Hiding Highlighting Potential Dealbreakers

OK, so the listing agent (representing the Seller) didn’t tell prospective Buyers that they may want to skip her client’s “For Sale” Edina home.

She told Buyers’ agents.

Specifically, the listing agent used an MLS section only visible to Realtors, “Agent Remarks,” to highlight a potential deal breaker:

If your clients are looking for a home with an open floor plan or the possibility of opening upwalls to create an open floor plan, then this home probably will not work for them. The main level is not conducive to being opened up due to the location of the stairs to both the basement and the second floor. With the Covid-19 health concerns they are trying to eliminate showings to potential buyers that the home will not work for.”

–Excerpt, MLS “Agent Remarks”

Quality > Quantity

Why discourage (some) Buyers?

Far better to have fewer but higher quality showings, which are more likely to progress to a second showing and ultimately, an offer (or two!).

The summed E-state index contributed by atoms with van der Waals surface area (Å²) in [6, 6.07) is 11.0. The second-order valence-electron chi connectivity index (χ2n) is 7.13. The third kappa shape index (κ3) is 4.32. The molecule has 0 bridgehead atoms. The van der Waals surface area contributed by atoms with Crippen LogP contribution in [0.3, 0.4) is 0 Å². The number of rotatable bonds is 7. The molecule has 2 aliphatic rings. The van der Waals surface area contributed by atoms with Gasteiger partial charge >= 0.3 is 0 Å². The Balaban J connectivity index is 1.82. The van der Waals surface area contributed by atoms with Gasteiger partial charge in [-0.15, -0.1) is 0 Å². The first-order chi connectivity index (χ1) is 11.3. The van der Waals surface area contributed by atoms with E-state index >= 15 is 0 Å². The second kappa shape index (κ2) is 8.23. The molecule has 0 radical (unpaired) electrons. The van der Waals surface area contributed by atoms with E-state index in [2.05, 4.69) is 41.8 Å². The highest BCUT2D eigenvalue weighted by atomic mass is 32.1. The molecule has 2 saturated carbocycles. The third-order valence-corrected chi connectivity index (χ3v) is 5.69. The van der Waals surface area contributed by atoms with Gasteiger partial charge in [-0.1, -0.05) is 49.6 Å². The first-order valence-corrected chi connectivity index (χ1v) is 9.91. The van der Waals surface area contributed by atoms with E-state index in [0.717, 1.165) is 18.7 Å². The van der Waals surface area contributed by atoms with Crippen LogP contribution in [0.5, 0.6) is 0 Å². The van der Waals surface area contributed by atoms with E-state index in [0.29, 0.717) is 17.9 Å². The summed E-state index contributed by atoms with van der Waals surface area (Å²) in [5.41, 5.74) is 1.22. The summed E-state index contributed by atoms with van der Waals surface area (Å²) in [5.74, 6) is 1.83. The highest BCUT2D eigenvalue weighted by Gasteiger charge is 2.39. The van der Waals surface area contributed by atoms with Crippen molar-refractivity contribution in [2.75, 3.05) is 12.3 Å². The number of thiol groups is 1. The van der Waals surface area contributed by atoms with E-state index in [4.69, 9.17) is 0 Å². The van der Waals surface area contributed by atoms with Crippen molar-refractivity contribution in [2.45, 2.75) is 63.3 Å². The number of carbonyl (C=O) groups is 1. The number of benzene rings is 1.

Which, after all, is kind of the whole point of going to the considerable trouble of listing a home in the first place.

Meanwhile, failing to disclose a potential deal breaker — especially if it’s not obvious in the photos — not only wastes many Buyers’ time and their agents’, but Sellers’ time, too (at least, ones who are diligently prepping in advance of each showing, as they should).

Of course, during a pandemic, it’s not just everyone’s time — it’s their safety, too . . .

See also, “Not “Fessing to a Tandem Garage“; “Bait-and-DON’T Switch”: Should Home Sellers Disclose That There’s No Basement?“; “Attention Rehabbers: Not For the Timid!”; “Ignoring “Agent Remarks” at Your Peril (Literally)“; and “Real Estate Marketing 101: When to Acknowledge a Home Needs Updating ” & When Not To.”

About the author

Ross Kaplan has 19+ years experience selling real estate all over the Twin Cities. He is also a 12-time consecutive "Super Real Estate Agent," as determined by Mpls. - St. Paul Magazine and Twin Cities Business Magazine. Prior to becoming a Realtor, Ross was an attorney (corporate law), CPA, and entrepreneur. He holds an economics degree from Stanford.

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